EW In some situations we know because of other sources of information, such as other testimonies, photographs of the space, or videos of the incident, but in others we don’t. In these cases, we need to constitute a relation between an egocentric perspective and an allocentric map of the environment. In order to do this, we often start our interviews with a plan, with an allocentric view, and ask the witness, “What was your understanding at the time of how the scene was laid out?” In a sketch, or a series of sketches, the witness is asked to locate themselves in relation to objects, spaces, and actors. Then, working slowly together with the witness, we extrude the plan, which allows the eye level to be lowered, and for an egocentric perspective to be taken. Dimensions don’t need to be exact, because the witness already has that space in their memories. Then there’s a circular process of negotiation in which memory incrementally starts building, detailing, refining the space, and at the same time, the space starts elucidating the memory. This is a crucial moment and its very volatile. It has much potential, but also involves great risks. We do not want to create secondary memories; we don’t want the memory of the reenactment to become mixed with and distort the original memory. But in this process, in this constant search for memory, things slowly get aligned.

NA Do you think this leads to a new understanding of architecture, or of space?

EW As an architect, we often draw the outline or the contour of buildings, then we divide them internally; we work from the outside-in. The process of incarceration makes one experience and measure architecture from the inside-out. I remember former prisoners speaking about the actual pattern of stones within a terrazzo tile. From there they were able to determine the dimension of this floor tile, and from the floor tile, by counting how many there are, the size of the cell. Then, they may try to understand how many cells there are in a corridor by the measuring the distance of shouts, the footsteps they hear, or echoes. Once you start drawing the plan from the inside-out, you never really stop. You certainly don’t stop at the edge of the building. You start thinking, how far away are you from where you were arrested, or from your family? How far are you from a border, and in case of a war, from the forces that may come to liberate you? You build the world around the detail you experience, and this allows you to position yourself within that world and orient yourself.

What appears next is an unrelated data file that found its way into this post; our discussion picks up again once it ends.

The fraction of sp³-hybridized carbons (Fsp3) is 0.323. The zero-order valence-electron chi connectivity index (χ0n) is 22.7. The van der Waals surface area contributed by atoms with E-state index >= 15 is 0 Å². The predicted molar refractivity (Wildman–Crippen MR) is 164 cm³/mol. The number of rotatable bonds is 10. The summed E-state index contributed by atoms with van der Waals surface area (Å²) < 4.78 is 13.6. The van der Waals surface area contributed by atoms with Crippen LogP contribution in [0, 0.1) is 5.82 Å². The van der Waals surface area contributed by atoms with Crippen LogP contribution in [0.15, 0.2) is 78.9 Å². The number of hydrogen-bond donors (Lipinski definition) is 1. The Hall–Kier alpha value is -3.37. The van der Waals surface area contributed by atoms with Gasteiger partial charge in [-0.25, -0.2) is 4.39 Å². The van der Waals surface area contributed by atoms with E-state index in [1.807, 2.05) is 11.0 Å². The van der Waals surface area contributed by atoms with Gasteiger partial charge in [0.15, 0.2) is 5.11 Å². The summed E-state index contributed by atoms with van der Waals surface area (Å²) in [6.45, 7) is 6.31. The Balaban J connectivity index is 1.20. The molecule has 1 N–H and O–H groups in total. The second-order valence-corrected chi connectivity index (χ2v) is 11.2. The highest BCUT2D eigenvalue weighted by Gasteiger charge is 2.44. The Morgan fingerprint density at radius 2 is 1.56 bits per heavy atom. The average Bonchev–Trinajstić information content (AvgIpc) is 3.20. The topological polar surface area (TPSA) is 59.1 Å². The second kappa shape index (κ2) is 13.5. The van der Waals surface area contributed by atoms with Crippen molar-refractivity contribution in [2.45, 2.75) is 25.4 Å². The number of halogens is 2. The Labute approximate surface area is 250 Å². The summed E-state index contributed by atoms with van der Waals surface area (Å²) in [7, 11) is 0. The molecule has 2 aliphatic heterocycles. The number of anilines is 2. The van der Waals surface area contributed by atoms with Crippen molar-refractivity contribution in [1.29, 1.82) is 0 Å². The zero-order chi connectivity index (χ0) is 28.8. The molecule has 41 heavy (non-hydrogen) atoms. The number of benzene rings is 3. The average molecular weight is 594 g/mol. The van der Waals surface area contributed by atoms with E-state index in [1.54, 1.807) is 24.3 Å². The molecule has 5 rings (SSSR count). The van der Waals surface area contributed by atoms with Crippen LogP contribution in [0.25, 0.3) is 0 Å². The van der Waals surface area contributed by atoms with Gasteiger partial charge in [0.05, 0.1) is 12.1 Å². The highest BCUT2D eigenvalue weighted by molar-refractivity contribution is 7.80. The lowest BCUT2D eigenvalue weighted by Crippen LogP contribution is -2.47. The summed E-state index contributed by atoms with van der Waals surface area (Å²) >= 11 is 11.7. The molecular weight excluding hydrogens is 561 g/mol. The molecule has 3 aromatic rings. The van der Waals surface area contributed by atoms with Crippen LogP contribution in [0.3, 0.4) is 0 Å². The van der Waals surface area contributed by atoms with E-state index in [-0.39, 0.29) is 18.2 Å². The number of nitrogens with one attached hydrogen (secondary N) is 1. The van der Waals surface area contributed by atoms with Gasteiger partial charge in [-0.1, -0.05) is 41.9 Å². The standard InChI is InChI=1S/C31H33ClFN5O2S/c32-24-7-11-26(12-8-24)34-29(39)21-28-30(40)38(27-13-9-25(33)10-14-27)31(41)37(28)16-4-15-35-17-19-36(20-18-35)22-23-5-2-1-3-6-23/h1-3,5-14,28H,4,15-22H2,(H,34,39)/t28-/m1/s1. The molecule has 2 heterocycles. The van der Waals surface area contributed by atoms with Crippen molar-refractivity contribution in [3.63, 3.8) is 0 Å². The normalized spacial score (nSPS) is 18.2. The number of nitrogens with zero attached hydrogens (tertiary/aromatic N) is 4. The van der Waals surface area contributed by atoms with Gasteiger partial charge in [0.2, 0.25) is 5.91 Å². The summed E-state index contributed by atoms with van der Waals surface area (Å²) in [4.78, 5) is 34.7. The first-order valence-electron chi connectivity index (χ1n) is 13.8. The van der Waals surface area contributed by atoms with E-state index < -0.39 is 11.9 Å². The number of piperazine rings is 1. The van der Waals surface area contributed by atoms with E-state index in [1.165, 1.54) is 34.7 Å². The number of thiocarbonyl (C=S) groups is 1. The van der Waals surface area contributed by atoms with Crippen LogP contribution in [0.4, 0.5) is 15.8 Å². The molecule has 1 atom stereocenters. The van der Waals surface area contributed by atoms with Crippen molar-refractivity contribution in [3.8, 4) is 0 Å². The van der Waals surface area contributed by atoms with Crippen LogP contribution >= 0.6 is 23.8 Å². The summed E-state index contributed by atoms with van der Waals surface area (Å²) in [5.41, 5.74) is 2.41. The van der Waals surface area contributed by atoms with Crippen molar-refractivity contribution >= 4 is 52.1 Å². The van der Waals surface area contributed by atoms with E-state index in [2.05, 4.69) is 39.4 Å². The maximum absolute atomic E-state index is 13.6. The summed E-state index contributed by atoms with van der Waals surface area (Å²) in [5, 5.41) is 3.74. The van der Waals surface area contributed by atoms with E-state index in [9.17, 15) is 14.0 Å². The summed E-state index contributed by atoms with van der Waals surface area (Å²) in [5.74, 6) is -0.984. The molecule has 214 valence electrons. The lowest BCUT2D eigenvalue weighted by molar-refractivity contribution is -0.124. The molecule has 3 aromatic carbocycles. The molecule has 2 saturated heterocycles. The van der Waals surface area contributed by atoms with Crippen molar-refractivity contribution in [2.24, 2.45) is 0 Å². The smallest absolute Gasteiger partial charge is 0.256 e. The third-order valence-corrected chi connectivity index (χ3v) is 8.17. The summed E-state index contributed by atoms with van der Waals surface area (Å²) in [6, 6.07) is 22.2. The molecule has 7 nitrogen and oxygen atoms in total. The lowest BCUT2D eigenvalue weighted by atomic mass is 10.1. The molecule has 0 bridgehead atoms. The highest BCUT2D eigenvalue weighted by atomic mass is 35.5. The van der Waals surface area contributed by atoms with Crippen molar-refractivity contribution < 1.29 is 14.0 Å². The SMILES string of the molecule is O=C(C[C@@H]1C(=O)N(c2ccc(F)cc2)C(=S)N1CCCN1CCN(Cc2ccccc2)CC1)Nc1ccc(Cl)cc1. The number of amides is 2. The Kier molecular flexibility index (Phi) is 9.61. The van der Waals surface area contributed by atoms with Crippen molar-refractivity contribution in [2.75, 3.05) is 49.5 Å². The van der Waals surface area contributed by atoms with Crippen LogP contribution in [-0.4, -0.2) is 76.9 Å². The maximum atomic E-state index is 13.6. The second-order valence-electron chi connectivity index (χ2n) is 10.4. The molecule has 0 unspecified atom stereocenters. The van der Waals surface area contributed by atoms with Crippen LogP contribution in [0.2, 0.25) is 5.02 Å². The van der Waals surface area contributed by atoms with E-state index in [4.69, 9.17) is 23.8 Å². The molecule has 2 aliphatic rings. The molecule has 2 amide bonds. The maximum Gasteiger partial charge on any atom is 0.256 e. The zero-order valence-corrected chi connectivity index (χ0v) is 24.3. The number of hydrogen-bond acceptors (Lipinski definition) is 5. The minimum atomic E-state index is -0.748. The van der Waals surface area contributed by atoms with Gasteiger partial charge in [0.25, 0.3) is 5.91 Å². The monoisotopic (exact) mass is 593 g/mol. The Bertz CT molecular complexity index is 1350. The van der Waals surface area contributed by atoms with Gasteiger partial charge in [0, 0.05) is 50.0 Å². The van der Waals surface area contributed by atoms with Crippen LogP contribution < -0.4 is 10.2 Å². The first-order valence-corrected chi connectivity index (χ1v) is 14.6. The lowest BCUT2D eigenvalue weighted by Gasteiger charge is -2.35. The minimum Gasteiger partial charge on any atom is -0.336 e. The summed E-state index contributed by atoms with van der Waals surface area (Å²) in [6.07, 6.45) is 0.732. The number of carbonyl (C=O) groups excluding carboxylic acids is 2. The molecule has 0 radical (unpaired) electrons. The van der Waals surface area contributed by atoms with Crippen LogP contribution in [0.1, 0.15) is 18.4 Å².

NA These models that you build are much more than just an architectural model. How do you, or how do the people you make them with, understand them?

EW Many of the people we speak with carry trauma with them. The models we’ve built with these witnesses, from their memories, allow them often to externalize what is otherwise and sometimes inaccessibly in their heads. They can see themselves. They can study the building as if from the outside. The models allow people to say “now that you have created this model, I can start to forget.”


Confinement is a collaborative exhibition curated by gta exhibitions and e-flux Architecture, supported by the Adrian Weiss Stiftung and the ETH Zürich Foundation.

Eyal Weizman is Professor of Spatial and Visual Cultures and founding director of the Centre for Research Architecture at Goldsmiths, University of London. In 2010 he founded the research agency Forensic Architecture and directs it ever since.

Confira mais sobre Eyal Weizman em seu perfil no site.